Mix the sugar, cardamoms and water in a pan and boil till you get a 2 string consistency. To check the consistency, take a bit of the syrup in a spoon. Dip your forefinger in cold water and then in the syrup. Bring your forefinger to your thumb so that the syrup touches your thumb. Now slowly pull away your forefinger. If you see 2 threads formed, it is the right consistency. Keep the syrup aside.
Put the clarified butter in a bowl. Add the chilled milk and beat well till light and creamy. Slowly add chilled water, a tablespoon at a time. Start adding flour alternately, while beating, till all the flour and water are used up. Add the colour, if using, and mix well. You should get a smooth and runny lump free batter.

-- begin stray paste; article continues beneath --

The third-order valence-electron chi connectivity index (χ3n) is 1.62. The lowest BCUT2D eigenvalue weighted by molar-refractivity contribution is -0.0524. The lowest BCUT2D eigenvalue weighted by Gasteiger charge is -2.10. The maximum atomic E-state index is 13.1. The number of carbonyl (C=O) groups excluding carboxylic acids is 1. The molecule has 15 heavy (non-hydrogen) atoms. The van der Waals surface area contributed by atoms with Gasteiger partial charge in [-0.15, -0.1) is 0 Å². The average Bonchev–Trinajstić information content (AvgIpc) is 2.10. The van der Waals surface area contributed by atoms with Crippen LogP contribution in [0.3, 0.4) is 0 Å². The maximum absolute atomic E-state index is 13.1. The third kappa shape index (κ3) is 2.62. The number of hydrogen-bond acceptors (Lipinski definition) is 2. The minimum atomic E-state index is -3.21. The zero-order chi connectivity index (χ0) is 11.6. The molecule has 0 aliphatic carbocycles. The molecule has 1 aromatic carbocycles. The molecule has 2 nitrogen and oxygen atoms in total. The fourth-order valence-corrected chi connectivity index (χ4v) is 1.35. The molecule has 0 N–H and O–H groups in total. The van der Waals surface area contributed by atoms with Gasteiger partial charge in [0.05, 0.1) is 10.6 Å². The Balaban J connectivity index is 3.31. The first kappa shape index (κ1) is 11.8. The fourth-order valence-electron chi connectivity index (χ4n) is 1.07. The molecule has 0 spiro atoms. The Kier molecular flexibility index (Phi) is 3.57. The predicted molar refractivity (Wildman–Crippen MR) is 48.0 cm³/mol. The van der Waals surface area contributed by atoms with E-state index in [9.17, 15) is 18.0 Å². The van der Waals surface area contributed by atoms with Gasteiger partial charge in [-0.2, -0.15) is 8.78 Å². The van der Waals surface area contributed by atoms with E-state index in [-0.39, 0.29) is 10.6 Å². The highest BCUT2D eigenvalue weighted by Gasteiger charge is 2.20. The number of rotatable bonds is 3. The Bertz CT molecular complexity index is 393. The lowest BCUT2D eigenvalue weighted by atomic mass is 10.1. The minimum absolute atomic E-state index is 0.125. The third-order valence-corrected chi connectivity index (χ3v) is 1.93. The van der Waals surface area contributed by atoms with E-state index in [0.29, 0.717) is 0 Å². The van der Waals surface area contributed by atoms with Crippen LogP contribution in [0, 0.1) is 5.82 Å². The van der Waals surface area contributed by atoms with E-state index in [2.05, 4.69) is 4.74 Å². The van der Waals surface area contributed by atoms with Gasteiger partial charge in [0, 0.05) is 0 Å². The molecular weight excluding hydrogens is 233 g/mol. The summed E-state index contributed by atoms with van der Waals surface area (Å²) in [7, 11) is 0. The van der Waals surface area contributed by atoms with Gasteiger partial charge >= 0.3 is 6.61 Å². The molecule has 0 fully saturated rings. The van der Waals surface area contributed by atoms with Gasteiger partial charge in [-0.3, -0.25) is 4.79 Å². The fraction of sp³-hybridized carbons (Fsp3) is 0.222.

Take a deep pan. (I used a 6" wide saucepan) Fill it halfway with oil or ghee. Heat on high flame. The flame should always be on high, especially while pouring the batter into it. To check if the oil is hot enough, drop a bit of the batter. If the batter spreads on the surface and the oil bubbles up, the oil is hot.
Keep a skewer nearby to make the hole in the centre.
Take a ladleful of the batter. Hold the ladle at least 1 foot above the pan. Keep a safe distance from the pan, lest it splutters. Slowly drizzle the batter to the centre of the hot oil, in a slow and steady thin stream. You will see that the oil will be bubbling away. Once you finish pouring the ladleful of batter, wait till the bubbles die down. Make a hole (at least 1" diameter) in the centre of frying batter using the skewer. Take another ladleful of batter and continue the process. You need to do this 4-6 times, depending on the thickness you desire. I did 4 times to get a 1" thick Ghewar. Once the final layer starts to brown, insert a handle or long fork through the hole and drain the oil . Transfer to a plate. Once all the ghewars are prepared, dip each Ghewar in the sugar syrup for 10-15 seconds and take out. Transfer to another plate. Serve with Chilled Rabdi. Yields 6 " sized 5 Ghewars.